The American War of Independence

The American War of Independence

Losing North America

BattlefieldHistory

The American War of Independence

Losing North America

BattlefieldHistory

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Tour Introduction

This superb 11 day tour will immerse you in 18th century colonial America during its struggle for independence. Starting in historic Boston, the cradle of the revolution and home to the Freedom Trail, we travel through magnificent Eastern USA countryside to explore the pivotal battlefields and important sites of the war, many of which have been painstakingly and wonderfully restored. We will visit places that resonate throughout history: Lexington, Saratoga, Valley Forge, West Point, Philadelphia, Yorktown and Mount Vernon whilst at Jamestown and Williamsburg we explore America’s colonial past. Throughout we will be staying at full service hotels and dining at a wealth of local restaurants, and all this in the company of expert native historian Stuart Dempsey.

Background

Opposition to London’s insensitive colonial policies on taxation and governance was provoked into outright rebellion when British soldiers attempted to disarm Massachusetts patriots in April 1775. British forces enjoyed initial tactical successes around Boston, but strategically these were not enough to prevent the city’s encirclement by the newly formed Continental Army under George Washington and seaborne evacuation followed in spring of 1776. For the next 18 months the revolt hung in the balance with substantial British reinforcements taking Philadelphia and New York, but an ill-conceived and poorly managed advance from Canada ended in abject failure with the surrender of Burgoyne at Saratoga in October 1777. The result was the abandonment of Philadelphia and the entry of a revengeful France into the conflict providing much needed naval support, military training and equipment to the patriots. Despite a relatively successful campaign in Georgia and the Carolinas, Lord Cornwallis was forced to march northwards to Virginia where the anticipated extraction by the Royal Navy was foiled by a larger French fleet, the consequence of which was the surrender of the main British Army at Yorktown in October 1781 and the ensuing independence of the United States of America.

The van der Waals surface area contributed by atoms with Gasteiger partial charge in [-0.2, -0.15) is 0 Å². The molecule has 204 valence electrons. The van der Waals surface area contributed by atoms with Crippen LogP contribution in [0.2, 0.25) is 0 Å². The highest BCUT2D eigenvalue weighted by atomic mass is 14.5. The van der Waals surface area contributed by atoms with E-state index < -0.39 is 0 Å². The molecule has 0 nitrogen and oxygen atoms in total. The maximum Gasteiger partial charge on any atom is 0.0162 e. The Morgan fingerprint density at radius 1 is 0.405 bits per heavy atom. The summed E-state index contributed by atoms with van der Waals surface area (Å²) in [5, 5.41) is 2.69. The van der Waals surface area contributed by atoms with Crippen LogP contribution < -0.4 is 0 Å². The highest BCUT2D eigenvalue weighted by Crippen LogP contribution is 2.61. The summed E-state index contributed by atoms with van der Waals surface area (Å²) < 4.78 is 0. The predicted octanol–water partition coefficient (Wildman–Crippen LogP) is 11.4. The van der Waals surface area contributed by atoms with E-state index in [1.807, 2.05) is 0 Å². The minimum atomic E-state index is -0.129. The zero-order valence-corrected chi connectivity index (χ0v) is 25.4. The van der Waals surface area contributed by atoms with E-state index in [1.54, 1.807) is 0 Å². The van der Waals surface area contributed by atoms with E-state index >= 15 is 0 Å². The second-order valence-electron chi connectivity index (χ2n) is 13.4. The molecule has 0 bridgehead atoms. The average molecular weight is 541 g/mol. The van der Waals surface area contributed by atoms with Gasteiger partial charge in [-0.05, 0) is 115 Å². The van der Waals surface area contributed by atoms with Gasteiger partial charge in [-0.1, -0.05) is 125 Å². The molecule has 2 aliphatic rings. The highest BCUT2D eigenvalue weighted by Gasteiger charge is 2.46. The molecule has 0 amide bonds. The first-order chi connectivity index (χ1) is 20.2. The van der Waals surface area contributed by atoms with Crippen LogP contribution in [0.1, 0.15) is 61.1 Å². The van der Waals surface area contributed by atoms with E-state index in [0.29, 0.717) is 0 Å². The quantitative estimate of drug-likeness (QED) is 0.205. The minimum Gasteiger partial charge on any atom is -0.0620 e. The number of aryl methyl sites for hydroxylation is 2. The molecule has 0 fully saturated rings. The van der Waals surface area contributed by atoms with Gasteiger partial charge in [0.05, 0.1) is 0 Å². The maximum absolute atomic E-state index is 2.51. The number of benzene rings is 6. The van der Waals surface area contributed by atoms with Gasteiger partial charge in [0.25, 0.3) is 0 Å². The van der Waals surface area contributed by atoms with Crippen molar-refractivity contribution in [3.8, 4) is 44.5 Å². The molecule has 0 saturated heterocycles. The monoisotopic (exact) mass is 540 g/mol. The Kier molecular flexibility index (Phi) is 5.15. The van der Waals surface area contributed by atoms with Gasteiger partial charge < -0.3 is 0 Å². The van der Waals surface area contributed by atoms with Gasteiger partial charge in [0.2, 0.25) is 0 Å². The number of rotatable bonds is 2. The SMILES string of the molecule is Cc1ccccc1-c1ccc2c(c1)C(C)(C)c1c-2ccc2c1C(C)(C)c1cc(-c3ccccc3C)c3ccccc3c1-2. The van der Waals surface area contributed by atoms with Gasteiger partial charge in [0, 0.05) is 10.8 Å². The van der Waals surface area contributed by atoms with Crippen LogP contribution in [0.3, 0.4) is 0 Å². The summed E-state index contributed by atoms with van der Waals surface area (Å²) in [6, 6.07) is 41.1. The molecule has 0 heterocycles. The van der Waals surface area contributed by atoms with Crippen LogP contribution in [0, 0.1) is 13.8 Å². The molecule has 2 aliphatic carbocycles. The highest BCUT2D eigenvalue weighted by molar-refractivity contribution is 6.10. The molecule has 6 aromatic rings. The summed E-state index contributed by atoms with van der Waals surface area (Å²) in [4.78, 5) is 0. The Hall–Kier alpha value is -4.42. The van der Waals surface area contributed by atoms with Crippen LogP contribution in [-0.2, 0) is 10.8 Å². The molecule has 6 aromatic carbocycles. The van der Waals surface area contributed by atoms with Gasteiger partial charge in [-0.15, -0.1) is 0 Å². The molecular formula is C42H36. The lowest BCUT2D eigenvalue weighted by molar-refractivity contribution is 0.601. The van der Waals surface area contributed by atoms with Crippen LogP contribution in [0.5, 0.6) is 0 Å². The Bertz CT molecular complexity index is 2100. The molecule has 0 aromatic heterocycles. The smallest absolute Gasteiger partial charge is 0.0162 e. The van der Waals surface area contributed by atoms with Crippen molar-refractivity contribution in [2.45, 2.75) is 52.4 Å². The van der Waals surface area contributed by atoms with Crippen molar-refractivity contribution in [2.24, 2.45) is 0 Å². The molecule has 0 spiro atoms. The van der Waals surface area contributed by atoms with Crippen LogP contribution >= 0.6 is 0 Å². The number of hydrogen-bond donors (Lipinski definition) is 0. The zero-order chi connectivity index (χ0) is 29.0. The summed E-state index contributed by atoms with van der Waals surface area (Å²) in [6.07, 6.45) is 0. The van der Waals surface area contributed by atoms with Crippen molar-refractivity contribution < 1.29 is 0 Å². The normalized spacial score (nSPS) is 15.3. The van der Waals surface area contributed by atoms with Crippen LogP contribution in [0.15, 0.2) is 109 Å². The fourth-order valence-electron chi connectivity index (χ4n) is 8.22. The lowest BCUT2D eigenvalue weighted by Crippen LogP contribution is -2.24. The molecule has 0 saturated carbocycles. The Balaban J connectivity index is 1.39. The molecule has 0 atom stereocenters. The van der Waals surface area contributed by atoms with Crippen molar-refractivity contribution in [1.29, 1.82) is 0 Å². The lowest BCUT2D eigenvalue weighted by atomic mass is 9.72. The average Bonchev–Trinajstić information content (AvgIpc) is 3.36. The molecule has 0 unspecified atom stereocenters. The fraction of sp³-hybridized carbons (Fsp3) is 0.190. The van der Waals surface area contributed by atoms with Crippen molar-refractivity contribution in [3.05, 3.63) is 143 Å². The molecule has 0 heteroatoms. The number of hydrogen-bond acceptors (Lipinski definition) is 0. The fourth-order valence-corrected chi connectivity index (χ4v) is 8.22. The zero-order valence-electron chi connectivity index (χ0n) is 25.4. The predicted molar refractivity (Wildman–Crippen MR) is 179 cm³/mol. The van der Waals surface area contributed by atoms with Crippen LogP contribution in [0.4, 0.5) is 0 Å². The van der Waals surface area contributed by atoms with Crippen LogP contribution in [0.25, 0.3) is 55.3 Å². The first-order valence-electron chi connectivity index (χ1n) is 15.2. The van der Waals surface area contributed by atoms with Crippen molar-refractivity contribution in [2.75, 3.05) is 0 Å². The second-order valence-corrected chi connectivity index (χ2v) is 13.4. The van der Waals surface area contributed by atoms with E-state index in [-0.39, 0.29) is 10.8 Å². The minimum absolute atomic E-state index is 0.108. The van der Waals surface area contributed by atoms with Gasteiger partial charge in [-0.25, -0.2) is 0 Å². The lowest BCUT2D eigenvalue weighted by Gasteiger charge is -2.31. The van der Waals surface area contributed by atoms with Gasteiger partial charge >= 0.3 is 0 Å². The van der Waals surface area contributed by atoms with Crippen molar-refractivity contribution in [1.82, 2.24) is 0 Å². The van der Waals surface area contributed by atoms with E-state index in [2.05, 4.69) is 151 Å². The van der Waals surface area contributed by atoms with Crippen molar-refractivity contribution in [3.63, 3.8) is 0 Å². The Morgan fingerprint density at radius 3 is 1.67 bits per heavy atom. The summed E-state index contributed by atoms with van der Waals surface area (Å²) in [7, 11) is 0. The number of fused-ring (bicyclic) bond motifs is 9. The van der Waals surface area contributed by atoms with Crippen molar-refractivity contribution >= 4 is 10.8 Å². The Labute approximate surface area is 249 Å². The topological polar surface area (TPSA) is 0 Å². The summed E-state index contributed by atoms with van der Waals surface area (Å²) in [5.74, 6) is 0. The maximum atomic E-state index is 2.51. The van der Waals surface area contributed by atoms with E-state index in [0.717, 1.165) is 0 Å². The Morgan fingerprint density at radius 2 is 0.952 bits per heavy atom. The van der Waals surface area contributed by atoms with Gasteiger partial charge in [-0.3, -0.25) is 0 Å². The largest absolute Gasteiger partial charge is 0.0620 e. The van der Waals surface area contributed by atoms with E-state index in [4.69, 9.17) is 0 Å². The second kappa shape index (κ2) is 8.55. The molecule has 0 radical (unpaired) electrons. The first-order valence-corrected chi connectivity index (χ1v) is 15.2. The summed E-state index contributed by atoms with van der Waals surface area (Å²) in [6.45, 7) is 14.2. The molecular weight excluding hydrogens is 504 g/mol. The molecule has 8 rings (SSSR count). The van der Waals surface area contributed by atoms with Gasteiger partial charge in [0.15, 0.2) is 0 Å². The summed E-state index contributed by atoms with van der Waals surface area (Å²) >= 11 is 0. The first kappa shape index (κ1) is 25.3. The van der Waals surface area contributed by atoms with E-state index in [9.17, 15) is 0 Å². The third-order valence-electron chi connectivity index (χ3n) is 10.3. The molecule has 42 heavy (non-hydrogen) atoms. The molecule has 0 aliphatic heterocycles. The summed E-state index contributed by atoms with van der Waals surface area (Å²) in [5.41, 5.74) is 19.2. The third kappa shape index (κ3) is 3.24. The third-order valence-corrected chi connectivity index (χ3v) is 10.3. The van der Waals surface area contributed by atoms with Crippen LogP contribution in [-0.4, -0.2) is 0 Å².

Highlights

  • With expert Stuart Dempsey & tour manager Fred Hawthorne
  • Tour of Revolutionary Boston
  • Visit George Washington’s home at Mount Vernon
  • Visit Jamestown, the first permanent English colony in the New World

"We really appreciated the amount of effort Fred had undertaken both before and during the tour. Excellent"

Itinerary

Day 1 – Arrival

Fly to Boston and drive to Salem, MA, home to the infamous 17th century witch trials and our base for two nights. Welcome dinner.

Day 2 – Boston

We take an orientation tour of Revolutionary Boston following its ‘Freedom Trail’ encompassing, amongst others, Boston Common, the Old South Meeting House (home to the Boston Tea Party), the Old State House, the site of the so called ‘Boston Massacre’ and Old North Church which ‘ignited’ the Revolution. This afternoon we examine the siege of Boston visiting the Bunker Hill museum and monument on Breed’s Hill as well as Dorchester Heights, where Washington sited his heavy guns forcing the British to abandon the city thus bringing the siege to a close.

Day 3 – Lexington & Concord

Travel out to Lexington and Concord where a poorly executed British search and destroy expedition provoked the first shots of the war to be fired. We will explore the Buckman Tavern, Visitors Center and Battle Green at Lexington, whilst at Concorde we explore the Minuteman Visitor Center, follow the battle road trail and the Old North Bridge where “the shot heard ‘round the world” was fired. Continue to Albany, the state capital of New York and our base for the night.

Day 4 – Saratoga